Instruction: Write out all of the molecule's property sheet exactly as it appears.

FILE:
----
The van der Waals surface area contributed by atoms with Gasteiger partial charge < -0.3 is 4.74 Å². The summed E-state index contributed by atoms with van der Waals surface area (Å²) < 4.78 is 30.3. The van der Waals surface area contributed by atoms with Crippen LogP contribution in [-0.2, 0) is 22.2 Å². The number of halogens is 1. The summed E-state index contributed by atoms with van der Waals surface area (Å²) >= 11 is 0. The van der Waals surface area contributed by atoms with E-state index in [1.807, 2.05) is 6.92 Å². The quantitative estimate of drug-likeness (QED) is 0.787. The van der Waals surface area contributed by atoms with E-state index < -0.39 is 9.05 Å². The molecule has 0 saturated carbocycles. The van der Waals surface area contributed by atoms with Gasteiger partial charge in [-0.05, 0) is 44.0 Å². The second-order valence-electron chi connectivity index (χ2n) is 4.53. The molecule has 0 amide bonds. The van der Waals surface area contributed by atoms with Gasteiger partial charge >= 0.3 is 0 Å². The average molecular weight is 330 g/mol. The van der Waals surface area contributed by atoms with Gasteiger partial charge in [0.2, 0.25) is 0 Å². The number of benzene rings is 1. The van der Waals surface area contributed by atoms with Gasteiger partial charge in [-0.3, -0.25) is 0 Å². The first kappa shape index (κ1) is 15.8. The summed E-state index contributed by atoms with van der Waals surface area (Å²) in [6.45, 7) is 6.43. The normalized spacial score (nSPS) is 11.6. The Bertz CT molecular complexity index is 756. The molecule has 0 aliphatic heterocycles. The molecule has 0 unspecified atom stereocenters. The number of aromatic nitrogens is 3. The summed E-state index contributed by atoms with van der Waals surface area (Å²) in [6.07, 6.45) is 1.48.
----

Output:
The van der Waals surface area contributed by atoms with Gasteiger partial charge < -0.3 is 4.74 Å². The summed E-state index contributed by atoms with van der Waals surface area (Å²) < 4.78 is 30.3. The van der Waals surface area contributed by atoms with Crippen LogP contribution in [-0.2, 0) is 22.2 Å². The number of halogens is 1. The summed E-state index contributed by atoms with van der Waals surface area (Å²) >= 11 is 0. The van der Waals surface area contributed by atoms with E-state index in [1.807, 2.05) is 6.92 Å². The quantitative estimate of drug-likeness (QED) is 0.787. The van der Waals surface area contributed by atoms with E-state index < -0.39 is 9.05 Å². The molecule has 0 saturated carbocycles. The van der Waals surface area contributed by atoms with Gasteiger partial charge in [-0.05, 0) is 44.0 Å². The second-order valence-electron chi connectivity index (χ2n) is 4.53. The molecule has 0 amide bonds. The van der Waals surface area contributed by atoms with Gasteiger partial charge >= 0.3 is 0 Å². The average molecular weight is 330 g/mol. The van der Waals surface area contributed by atoms with Gasteiger partial charge in [0.2, 0.25) is 0 Å². The number of benzene rings is 1. The van der Waals surface area contributed by atoms with Gasteiger partial charge in [-0.3, -0.25) is 0 Å². The first kappa shape index (κ1) is 15.8. The summed E-state index contributed by atoms with van der Waals surface area (Å²) in [6.45, 7) is 6.43. The normalized spacial score (nSPS) is 11.6. The Bertz CT molecular complexity index is 756. The molecule has 0 aliphatic heterocycles. The molecule has 0 unspecified atom stereocenters. The number of aromatic nitrogens is 3. The summed E-state index contributed by atoms with van der Waals surface area (Å²) in [6.07, 6.45) is 1.48.